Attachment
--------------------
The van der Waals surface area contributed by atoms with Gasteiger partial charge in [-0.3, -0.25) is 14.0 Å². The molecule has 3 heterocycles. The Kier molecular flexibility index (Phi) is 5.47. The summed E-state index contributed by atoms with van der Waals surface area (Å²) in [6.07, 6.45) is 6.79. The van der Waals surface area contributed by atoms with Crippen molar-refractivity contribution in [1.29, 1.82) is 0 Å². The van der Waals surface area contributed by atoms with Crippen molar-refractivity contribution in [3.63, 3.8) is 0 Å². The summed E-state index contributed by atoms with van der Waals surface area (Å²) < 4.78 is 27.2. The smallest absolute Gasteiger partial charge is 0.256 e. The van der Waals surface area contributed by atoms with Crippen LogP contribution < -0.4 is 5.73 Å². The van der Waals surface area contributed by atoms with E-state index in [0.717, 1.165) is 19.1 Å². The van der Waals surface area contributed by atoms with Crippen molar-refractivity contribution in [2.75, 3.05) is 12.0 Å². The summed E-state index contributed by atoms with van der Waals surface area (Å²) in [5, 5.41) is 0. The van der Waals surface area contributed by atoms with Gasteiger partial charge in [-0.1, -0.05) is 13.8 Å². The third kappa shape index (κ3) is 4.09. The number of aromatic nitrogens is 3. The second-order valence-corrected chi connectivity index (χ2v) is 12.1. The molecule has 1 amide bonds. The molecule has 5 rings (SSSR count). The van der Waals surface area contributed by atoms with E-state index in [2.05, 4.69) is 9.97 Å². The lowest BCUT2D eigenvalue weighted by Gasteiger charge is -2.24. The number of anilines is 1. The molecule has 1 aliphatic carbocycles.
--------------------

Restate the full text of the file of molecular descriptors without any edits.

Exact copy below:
The van der Waals surface area contributed by atoms with Gasteiger partial charge in [-0.3, -0.25) is 14.0 Å². The molecule has 3 heterocycles. The Kier molecular flexibility index (Phi) is 5.47. The summed E-state index contributed by atoms with van der Waals surface area (Å²) in [6.07, 6.45) is 6.79. The van der Waals surface area contributed by atoms with Crippen molar-refractivity contribution in [1.29, 1.82) is 0 Å². The van der Waals surface area contributed by atoms with Crippen molar-refractivity contribution in [3.63, 3.8) is 0 Å². The summed E-state index contributed by atoms with van der Waals surface area (Å²) < 4.78 is 27.2. The smallest absolute Gasteiger partial charge is 0.256 e. The van der Waals surface area contributed by atoms with Crippen LogP contribution < -0.4 is 5.73 Å². The van der Waals surface area contributed by atoms with E-state index in [0.717, 1.165) is 19.1 Å². The van der Waals surface area contributed by atoms with Crippen molar-refractivity contribution in [2.75, 3.05) is 12.0 Å². The summed E-state index contributed by atoms with van der Waals surface area (Å²) in [5, 5.41) is 0. The van der Waals surface area contributed by atoms with Gasteiger partial charge in [-0.1, -0.05) is 13.8 Å². The third kappa shape index (κ3) is 4.09. The number of aromatic nitrogens is 3. The second-order valence-corrected chi connectivity index (χ2v) is 12.1. The molecule has 1 amide bonds. The molecule has 5 rings (SSSR count). The van der Waals surface area contributed by atoms with E-state index in [2.05, 4.69) is 9.97 Å². The lowest BCUT2D eigenvalue weighted by Gasteiger charge is -2.24. The number of anilines is 1. The molecule has 1 aliphatic carbocycles.